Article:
A Quick Note About Recruiters Any recruiter inquiry should be treated with the respect and professionalism you would give your potential supervisor. Often recruiters aren’t as familiar with the details of the position or as knowledgeable about the field of work as the employer would be. This can be misleading to candidates who incorrectly assume the position isn’t worth pursuing. Dismissing a recruiter’s request could cost you a great opportunity.
Your resume layout doesn’t have to be fancy. It should be simple and easy to read, with a clear delineation between sections. Don’t be afraid to use bold type, bullet points and sub-headings to highlight work experience and expertise that is directly related to the job you are applying for. This will draw my eye and make scanning much more efficient. Just be wise about what you highlight; a few words within each block will suffice.
A brief but rich summary statement at the beginning of the resume is also a great place to let me know exactly what I might find interesting within your resume body. Here, again, if your experience is extensive, you can follow the summary with a bulleted list of relevant specifics.
Summary: I have over 20 years of experience bringing large and small medical device manufacturers into regulatory compliance in five countries. I’ve supervised clinical trials and managed data collection, quality control and labeling to help several manufacturers meet global regulatory guidelines.
Finally, if your work experience is comprehensive, you can provide a short summary of career highlights to call out specific accomplishments as an introduction to your professional experience section.
The keyword here is “specific.” These sections must be succinct, and should include details, not generalizations.
Now that you have caught my eye, use the professional experience and education sections to back up your claims. Match the text you have called out in your summary section within each job description and highlight accomplishments in addition to outlining your duties. Be specific: instead of “responsible for regulatory compliance for all products” try “brought 25 legacy and 12 new products into compliance with new MDR guidelines.”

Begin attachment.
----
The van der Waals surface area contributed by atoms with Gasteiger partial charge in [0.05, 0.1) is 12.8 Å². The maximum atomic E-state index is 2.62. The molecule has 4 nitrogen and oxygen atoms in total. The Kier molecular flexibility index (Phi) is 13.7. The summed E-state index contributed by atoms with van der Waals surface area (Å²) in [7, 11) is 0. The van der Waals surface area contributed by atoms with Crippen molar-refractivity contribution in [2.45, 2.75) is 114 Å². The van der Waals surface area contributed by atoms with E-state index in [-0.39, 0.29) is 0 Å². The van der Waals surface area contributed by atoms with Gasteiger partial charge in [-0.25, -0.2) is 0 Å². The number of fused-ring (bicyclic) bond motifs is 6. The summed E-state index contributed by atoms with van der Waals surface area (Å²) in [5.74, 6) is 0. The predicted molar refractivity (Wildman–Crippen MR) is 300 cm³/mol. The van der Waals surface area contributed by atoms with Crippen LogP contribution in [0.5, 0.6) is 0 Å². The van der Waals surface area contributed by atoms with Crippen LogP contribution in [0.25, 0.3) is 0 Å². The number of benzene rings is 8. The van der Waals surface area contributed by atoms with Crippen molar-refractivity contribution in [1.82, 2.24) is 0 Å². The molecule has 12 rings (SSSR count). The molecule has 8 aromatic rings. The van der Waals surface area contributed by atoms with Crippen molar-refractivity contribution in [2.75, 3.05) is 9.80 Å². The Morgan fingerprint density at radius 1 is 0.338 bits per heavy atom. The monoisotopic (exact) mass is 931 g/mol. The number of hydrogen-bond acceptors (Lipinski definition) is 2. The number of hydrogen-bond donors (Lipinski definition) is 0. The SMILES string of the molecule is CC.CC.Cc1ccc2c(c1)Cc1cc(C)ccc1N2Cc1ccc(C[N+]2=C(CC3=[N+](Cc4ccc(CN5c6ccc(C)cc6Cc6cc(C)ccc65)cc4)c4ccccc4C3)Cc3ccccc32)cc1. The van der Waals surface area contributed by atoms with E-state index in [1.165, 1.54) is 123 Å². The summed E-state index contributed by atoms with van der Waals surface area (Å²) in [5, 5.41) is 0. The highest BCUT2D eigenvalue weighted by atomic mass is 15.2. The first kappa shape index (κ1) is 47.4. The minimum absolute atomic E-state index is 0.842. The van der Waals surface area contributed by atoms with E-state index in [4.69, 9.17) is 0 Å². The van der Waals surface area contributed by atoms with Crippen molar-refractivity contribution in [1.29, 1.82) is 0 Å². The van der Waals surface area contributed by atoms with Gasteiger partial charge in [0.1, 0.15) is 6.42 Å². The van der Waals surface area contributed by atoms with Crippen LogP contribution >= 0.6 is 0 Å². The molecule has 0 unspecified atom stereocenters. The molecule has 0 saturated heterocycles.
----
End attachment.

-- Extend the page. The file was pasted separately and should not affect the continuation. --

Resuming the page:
If you have many years of experience, your resume may be quite long. In that case, feel free to provide a separate document highlighting your relevant experience and accomplishments relating to a specific skill (e.g., a list of all the CERs you have prepared, details on regulatory statements you managed for a specific device category, etc.)
Similarly, a separate page with links to published work or accolades is better than listing those within the body of the resume where they may get lost.
If your resume is short, it’s OK to highlight your specific skills. Accuracy, the ability to work with a team, the ability to meet deadlines, problem solving in a crisis, etc. are all great skills in medical regulatory writing. If you don’t have an abundance of professional experience, but you worked on a project where these skills stood out, be sure to mention it.
Not all of us have a “door busting” resume with five pages of extensive industry experience. And that’s OK, as long as you are applying for a job that is appropriate for your level of experience. The golden rule is to present your actual skills in a way that is attractive and easy to understand. That alone demonstrates a proficiency that is important to all medical writing hiring managers: the ability to organize data and information in a clear and concise way. And that’s something I will never undervalue.
Once you have completed your resume, the next step is to get your name out there: Successful Networking in Two Easy Steps
Is your resume ready to get out in the market? Are you ready to apply? Check out our Careers page.
We had a large turnout at our webinar on April 29, 2020, “How to Assess Your CER for MDR Readiness, Part 1 : State of the Art, Safety & Performance Criteria, Equivalence and Systematic Literature Review.” We ended with many unanswered questions. To answer these and more questions, President Laurie Mitchell is coming back to host a Question & Answer session LIVE.
Jun 4, 2020 11:00 AM in Pacific Time (US and Canada)